Alaska & Dad

Alaska and Dad

Orlando Luis Pardo Lazo

would you like to live in Alaska?,
my father used to say.
if you never go to Alaska, son,
death will surprise you incomplete.

mysterious words
pronounced in the late 70s of an island
under the shrieking socialist sun of
La Habana.

words not in English
nor in Spanish, of course,
but in a Cuban jargon with no external reference at all:
a dead tongue that in my childhood
like a curse.

I was 9 or 10,
maybe no age back then.
and I looked as frightened as today.
but I had my father
who was also my grandpa
although he talked of death and Alaska
and other incomprehensible

he was 52 when I was born
in the early 70s of an island
under the sunny socialist shrieks of
La Habana.

besides the transparency of his Sicilian eyes,
I inherited two humble homelands
from my dad:
two labyrinths difficult to distinguish
in the magic of his bookshelf.

we lived in Lawton
a delicate neighborhood
in the outskirts of La Habana
now turned into a delicate wasteland
in the outskirts of La Revolución.

my father
so lucid
so losing
under the spell of the official speech,
swallowing the pills allowed
to overcome his nightmares of Alaska

my father so much my

he retired when I was still a kid.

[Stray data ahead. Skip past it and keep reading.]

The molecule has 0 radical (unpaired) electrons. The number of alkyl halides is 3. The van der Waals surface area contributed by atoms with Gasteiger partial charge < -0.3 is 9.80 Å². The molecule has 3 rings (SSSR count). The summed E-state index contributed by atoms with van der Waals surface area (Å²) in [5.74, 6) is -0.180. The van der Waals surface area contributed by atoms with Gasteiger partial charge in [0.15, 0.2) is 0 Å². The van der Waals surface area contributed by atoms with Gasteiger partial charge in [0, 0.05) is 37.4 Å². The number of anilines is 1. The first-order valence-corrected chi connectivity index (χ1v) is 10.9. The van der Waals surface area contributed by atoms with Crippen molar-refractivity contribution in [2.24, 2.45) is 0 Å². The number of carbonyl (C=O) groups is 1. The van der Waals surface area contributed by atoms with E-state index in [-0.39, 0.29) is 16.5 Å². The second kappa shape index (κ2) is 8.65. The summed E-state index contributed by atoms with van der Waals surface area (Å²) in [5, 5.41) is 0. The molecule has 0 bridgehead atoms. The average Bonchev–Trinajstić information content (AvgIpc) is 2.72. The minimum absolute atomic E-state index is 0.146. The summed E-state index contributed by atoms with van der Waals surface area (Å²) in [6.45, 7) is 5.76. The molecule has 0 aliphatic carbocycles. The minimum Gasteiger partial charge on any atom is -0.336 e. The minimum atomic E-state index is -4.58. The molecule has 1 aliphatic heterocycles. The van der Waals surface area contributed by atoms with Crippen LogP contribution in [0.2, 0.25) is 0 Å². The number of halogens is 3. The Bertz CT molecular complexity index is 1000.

here and there he insisted
with his northern mania,
calling me sometimes “son”
and sometimes

he hated life under Fidel.
that, we all knew.
my father,
so shrewd.

he had faith in surviving our
Commander in Chief.
but August is the cruelest month.
and on the very birthday of Castro
my father was generous enough
to pass away,
granting victory to his former
Jesuit classmate.

it was Sunday, of course.
an amateur autopsy revealed nothing.
just the conventional cancer.
a merciful metastasis
that put him to sleep with no pain.

never went to a doctor.
never suspected a thing.
just some vomits, for a few weeks,
like coffee grains.
and the transparency of his Sicilian eyes
became so opaque.

forget about life in Alaska, son,
were almost his last words:
there’s not such a place on Earth.

his name was Dionisio Manuel Pardo Fernández
(almost a 19th century name).

it has taken me years and years
to understand
that I’ll never pronounce such a long and musical line
no need to walk him to the bath
out of his sacred chamber
where decades of American magazines

his reading resistance resembled
the delusions of his utterly underlined volume of
Don Quixote de La Habana.

I’m sorry, grandpa.
a deal is a deal, dad.

not only was there indeed such a place on Earth
called Alaska,
but I came here to challenge you
to display your chessboard
over those archaic English dictionaries
bought in Communist Cuba for a couple of

  1. Pawn King-Four.

I know how you will defend.
once Sicilian, always Sicilian.
the terminal transparency of your eyes
makes more than obvious that black square
occupied by you for the ages.

  1. (…) Pawn Queen-Bishop-Four.

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